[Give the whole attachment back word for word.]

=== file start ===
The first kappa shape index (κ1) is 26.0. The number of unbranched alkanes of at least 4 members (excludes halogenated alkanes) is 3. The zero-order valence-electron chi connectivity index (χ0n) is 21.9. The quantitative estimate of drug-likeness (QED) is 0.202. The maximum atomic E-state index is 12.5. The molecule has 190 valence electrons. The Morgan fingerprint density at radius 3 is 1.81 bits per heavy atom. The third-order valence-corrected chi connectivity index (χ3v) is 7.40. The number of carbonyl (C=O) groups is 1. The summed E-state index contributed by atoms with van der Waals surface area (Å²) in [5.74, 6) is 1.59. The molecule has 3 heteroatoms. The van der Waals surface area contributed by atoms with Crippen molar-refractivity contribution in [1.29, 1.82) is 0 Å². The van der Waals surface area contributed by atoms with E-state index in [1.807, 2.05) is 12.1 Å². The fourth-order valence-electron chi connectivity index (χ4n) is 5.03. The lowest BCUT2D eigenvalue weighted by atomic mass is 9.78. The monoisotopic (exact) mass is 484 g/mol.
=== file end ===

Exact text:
The first kappa shape index (κ1) is 26.0. The number of unbranched alkanes of at least 4 members (excludes halogenated alkanes) is 3. The zero-order valence-electron chi connectivity index (χ0n) is 21.9. The quantitative estimate of drug-likeness (QED) is 0.202. The maximum atomic E-state index is 12.5. The molecule has 190 valence electrons. The Morgan fingerprint density at radius 3 is 1.81 bits per heavy atom. The third-order valence-corrected chi connectivity index (χ3v) is 7.40. The number of carbonyl (C=O) groups is 1. The summed E-state index contributed by atoms with van der Waals surface area (Å²) in [5.74, 6) is 1.59. The molecule has 3 heteroatoms. The van der Waals surface area contributed by atoms with Crippen molar-refractivity contribution in [1.29, 1.82) is 0 Å². The van der Waals surface area contributed by atoms with E-state index in [1.807, 2.05) is 12.1 Å². The fourth-order valence-electron chi connectivity index (χ4n) is 5.03. The lowest BCUT2D eigenvalue weighted by atomic mass is 9.78. The monoisotopic (exact) mass is 484 g/mol.